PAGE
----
Sudeshna Guha Roy
Umpire Decision Referral System, a.k.a., the UDRS – a technological advancement that invited opinion, in favour or against it, from every nook and corner of the cricketing world.
As the name suggests, UDRS is one system by which, both the teams will have an option of challenging the on-field umpire’s decision thrice in an inning and refer to the third-umpire for clearer and well evaluated verdict. In simple words, a batsman can challenge the doubtable LBW decision and the likes when he feels wronged and vice versa.
Those in favour of the system vouch for complete eradication of incorrect decisions and making the game error free. Those belonging to the conservative school say the game would lack human touch if the UDRS is implemented and would be too much of a financial load for some less wealthy cricket-playing nations.
However, experiments with UDRS in some of the recently concluded Test matches have surely left a positive impact. After all, who would not want to see a match with least number of umpiring blunders possible?
Let us rewind our memories to January 2008 when India dramatically lost the second Test of the Border-Gavaskar Trophy against Australia in the Sydney Cricket Ground. Unforgivably faulty umpiring decisions by Steve Bucknor led to India losing the match by 122 runs.
A vital cog in the Indian batting line-up, Rahul Dravid was devoured by an atrocious decision by Bucknor, who gave him out caught behind even though television replays showed the ball missing Dravid’s bat amid mass Australian appealing.
This is just one example. Time and again, incidents of such incompetent umpiring often come up.
The referral system will not only help in minimising bad-umpiring judgements, but will also take care of ‘biased’ judgements. Apparently, the technology has instilled so much faith in ICC that the apex cricket body is now hoping to do away with the concept of ‘neutral umpires’.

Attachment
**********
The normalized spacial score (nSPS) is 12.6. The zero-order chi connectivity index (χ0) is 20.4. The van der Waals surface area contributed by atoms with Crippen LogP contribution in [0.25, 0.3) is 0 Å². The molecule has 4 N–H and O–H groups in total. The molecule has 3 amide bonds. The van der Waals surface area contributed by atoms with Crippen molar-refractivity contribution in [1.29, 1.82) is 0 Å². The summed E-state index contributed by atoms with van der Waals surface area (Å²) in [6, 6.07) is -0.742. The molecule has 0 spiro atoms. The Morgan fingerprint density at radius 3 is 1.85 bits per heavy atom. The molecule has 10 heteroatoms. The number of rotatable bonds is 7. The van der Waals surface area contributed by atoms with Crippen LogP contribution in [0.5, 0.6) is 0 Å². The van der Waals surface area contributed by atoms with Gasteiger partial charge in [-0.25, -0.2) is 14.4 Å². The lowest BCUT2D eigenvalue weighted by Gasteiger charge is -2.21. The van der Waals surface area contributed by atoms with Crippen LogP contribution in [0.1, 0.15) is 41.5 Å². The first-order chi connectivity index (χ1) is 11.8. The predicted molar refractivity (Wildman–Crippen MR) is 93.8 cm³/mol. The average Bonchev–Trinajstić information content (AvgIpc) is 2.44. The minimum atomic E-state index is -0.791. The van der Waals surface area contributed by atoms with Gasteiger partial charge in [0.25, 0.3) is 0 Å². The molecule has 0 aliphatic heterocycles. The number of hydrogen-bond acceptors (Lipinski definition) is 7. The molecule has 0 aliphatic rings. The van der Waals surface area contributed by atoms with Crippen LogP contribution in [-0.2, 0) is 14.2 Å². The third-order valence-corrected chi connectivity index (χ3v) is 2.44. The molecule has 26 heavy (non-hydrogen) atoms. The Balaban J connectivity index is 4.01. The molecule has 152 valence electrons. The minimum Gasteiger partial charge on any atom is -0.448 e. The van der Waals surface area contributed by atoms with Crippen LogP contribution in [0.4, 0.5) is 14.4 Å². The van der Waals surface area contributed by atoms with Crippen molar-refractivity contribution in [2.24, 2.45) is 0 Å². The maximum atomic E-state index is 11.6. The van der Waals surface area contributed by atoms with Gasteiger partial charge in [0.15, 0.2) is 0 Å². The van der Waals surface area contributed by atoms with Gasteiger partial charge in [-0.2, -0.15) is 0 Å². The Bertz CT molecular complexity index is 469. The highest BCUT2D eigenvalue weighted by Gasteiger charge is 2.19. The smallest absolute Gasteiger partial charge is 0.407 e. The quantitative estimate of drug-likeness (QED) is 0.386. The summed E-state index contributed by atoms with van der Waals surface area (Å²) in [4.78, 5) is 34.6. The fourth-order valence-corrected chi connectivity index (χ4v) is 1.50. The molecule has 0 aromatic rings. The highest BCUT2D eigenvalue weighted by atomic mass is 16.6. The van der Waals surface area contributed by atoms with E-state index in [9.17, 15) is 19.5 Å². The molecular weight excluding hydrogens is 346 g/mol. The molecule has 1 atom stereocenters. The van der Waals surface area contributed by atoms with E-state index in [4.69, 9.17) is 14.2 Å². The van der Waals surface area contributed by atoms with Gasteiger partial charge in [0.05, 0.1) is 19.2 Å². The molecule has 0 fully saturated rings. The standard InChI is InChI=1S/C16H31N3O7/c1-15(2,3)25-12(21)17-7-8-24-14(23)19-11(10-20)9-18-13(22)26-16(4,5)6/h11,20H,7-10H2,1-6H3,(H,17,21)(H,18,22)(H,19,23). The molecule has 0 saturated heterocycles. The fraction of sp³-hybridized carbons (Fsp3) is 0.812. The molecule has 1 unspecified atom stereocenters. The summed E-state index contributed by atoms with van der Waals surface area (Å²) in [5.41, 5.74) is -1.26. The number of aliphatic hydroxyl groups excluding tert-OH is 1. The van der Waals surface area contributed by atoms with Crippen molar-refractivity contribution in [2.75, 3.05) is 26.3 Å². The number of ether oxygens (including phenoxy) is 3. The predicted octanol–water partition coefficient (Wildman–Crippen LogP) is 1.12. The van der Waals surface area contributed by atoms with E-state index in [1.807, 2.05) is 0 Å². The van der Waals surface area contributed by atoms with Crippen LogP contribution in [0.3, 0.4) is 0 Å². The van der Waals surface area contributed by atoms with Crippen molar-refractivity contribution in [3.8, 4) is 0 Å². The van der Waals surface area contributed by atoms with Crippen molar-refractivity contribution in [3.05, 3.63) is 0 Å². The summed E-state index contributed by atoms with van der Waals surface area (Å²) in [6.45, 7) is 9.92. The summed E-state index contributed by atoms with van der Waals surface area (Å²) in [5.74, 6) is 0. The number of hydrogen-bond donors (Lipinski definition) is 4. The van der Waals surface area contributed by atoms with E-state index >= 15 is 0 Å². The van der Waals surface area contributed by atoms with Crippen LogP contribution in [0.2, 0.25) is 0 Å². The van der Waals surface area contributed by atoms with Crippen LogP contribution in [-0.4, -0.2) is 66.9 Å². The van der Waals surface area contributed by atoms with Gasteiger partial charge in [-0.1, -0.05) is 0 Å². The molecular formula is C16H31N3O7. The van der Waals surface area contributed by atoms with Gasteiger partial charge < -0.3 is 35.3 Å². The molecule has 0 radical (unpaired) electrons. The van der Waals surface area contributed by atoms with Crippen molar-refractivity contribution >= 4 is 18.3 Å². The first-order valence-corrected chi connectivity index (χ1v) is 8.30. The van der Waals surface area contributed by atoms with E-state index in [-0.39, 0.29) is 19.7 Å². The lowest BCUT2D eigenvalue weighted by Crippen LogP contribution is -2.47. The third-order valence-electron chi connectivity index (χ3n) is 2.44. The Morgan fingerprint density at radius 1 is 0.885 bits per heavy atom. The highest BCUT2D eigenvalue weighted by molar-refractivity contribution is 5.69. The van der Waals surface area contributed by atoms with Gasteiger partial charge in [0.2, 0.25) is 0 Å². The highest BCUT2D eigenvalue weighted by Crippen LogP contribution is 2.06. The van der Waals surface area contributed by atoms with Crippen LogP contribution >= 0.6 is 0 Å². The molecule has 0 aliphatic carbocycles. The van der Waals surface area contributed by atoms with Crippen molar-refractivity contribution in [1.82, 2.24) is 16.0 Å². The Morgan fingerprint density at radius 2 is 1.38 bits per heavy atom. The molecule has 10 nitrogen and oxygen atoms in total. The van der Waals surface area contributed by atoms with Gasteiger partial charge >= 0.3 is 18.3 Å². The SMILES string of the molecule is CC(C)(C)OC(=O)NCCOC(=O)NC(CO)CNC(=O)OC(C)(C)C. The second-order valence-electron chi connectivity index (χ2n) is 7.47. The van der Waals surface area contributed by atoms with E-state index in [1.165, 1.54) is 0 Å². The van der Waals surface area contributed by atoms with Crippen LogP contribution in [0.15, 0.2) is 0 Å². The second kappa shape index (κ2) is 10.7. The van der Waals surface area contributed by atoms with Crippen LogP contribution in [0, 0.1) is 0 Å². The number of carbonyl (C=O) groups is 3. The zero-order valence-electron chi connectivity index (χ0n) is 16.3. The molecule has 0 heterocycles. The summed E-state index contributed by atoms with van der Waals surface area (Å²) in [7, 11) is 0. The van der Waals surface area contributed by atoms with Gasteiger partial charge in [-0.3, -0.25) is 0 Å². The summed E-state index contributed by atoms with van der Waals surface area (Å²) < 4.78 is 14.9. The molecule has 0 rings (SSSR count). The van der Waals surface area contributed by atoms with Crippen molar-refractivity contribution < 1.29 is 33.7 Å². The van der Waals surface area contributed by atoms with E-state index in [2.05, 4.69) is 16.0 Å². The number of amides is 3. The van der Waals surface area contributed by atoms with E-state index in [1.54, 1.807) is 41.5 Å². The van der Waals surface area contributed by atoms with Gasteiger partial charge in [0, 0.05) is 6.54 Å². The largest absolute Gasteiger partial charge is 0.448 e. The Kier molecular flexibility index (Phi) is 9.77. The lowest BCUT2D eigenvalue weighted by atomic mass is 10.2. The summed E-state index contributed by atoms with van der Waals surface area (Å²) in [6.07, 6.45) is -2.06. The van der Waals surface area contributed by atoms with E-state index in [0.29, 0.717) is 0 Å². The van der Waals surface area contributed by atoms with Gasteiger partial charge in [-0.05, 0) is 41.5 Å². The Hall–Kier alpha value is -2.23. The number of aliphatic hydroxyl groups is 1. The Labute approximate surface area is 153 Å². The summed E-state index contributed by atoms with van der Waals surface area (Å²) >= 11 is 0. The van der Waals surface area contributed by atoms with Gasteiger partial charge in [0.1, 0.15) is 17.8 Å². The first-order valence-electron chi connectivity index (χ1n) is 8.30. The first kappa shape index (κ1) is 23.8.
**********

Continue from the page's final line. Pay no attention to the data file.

It has been almost a decade that all the international Test matches have been supervised by a team of ‘neutral umpires’, or the so-called ICC elite panel, so as to eradicate the possibility of any supposed ‘home-town bias’. But now, after two years of the referral system’s implementation, the on-field umpire’s nationality won’t matter. The ICC will now have the freedom to appoint the best of umpires for every match, no matter from which country the official comes from.
The UDRS has not only benefited the teams, but the spectators too have found this new inclusion in the game of cricket quite entertaining. The idea of watching a replay of the last played shot on the big-screen and an on-field analysis of whether the batsman just managed to nick in the bat beyond the line was received very positively, and thus made UDRS quite popular.
Be it former international umpire Rudi Koertzen, Australian captain Ricky Ponting or Sri Lanka skipper Kumar Sangakkara; most people in the cricket fraternity have been bowled over by the UDRS. As far as the apex international cricket body, the ICC, is concerned, it has asked for the implementation of UDRS in all forms of the game “as soon as possible” and in all probability, it will feature in the 2011 Word Cup in the subcontinent.
However, there are a few cricket boards who have opposed the use of UDRS in their matches, the Indian cricket board, BCCI, being one among them.
BCCI’s primary concern is that it is unsure if the UDRS is 100% fool-proof.
In an interview to an Indian daily, BCCI president Shashank Manohar said, “We are not convinced about the UDRS and whether the system is foolproof. We discussed with the ICC too in the last meeting. It is the judgment of one (system) against the other (the umpire). Take the case of a leg before decision. The bounce on a cricket pitch always varies. It is not always the same. Similarly, in case there’s a spinner on, the spin may vary, even the pace of the ball. We are not convinced if the UDRS can take all of this into account.”
Also, the high-cost behind this super-duper technology is too much for not-so-rich cricket-playing countries to bear. The UDRS costs approximately USD 56,000 per match day, that is, almost Rs 25 lakh. And thus, for a five day Test match, the cost may go upto Rs 1.25 crore.
Yet being the richest cricket board in the world, money is not that big an issue for the BCCI. But what about nations who cannot afford such a high amount?
“There is absolutely no pressure on us to use the system. As I said, the costs are very high… Even if the BCCI can afford it, what about other Boards? What about Bangladesh or West Indies?” Manohar added.
The option of using the ‘Hot Spot’ and ‘Hawk Eye’ have also been voiced by players like Sachin Tendulkar, who feel that not only are these cheaper, they are also more accurate as they “establish the contact between the bat and the ball”.
Nevertheless, with the 2011 World Cup approaching, it is up to the ICC to judge all the pros and cons of the UDRS and ensure that the best team emerges victorious at the end of the day and, under no circumstances, is a victim of unfair judgement.